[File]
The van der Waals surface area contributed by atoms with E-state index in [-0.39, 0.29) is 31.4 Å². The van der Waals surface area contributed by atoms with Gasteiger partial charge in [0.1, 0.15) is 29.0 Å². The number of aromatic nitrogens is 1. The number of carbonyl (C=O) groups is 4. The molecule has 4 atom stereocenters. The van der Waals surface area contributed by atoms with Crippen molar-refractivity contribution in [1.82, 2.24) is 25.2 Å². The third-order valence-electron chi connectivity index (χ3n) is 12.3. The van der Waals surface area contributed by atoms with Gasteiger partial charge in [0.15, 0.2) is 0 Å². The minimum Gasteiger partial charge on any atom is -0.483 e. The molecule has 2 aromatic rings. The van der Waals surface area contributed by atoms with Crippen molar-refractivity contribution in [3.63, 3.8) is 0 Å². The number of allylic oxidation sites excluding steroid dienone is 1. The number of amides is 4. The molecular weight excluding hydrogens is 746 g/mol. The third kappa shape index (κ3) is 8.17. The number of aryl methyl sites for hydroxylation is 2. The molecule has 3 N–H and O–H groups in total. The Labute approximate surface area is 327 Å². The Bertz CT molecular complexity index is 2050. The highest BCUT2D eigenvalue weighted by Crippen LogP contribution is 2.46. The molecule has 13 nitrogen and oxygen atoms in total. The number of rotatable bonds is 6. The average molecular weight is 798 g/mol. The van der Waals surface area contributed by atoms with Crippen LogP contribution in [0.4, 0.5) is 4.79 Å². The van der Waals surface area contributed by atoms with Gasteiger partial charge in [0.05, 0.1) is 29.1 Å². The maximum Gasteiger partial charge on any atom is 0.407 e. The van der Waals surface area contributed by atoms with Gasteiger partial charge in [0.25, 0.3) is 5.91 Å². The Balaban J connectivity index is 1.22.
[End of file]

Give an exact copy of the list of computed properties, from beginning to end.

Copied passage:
The van der Waals surface area contributed by atoms with E-state index in [-0.39, 0.29) is 31.4 Å². The van der Waals surface area contributed by atoms with Gasteiger partial charge in [0.1, 0.15) is 29.0 Å². The number of aromatic nitrogens is 1. The number of carbonyl (C=O) groups is 4. The molecule has 4 atom stereocenters. The van der Waals surface area contributed by atoms with Crippen molar-refractivity contribution in [1.82, 2.24) is 25.2 Å². The third-order valence-electron chi connectivity index (χ3n) is 12.3. The van der Waals surface area contributed by atoms with Gasteiger partial charge in [0.15, 0.2) is 0 Å². The minimum Gasteiger partial charge on any atom is -0.483 e. The molecule has 2 aromatic rings. The van der Waals surface area contributed by atoms with Crippen molar-refractivity contribution in [3.63, 3.8) is 0 Å². The number of allylic oxidation sites excluding steroid dienone is 1. The number of amides is 4. The molecular weight excluding hydrogens is 746 g/mol. The third kappa shape index (κ3) is 8.17. The number of aryl methyl sites for hydroxylation is 2. The molecule has 3 N–H and O–H groups in total. The Labute approximate surface area is 327 Å². The Bertz CT molecular complexity index is 2050. The highest BCUT2D eigenvalue weighted by Crippen LogP contribution is 2.46. The molecule has 13 nitrogen and oxygen atoms in total. The number of rotatable bonds is 6. The average molecular weight is 798 g/mol. The van der Waals surface area contributed by atoms with Crippen LogP contribution in [0.4, 0.5) is 4.79 Å². The van der Waals surface area contributed by atoms with Gasteiger partial charge in [0.05, 0.1) is 29.1 Å². The maximum Gasteiger partial charge on any atom is 0.407 e. The van der Waals surface area contributed by atoms with Gasteiger partial charge in [0.25, 0.3) is 5.91 Å². The Balaban J connectivity index is 1.22.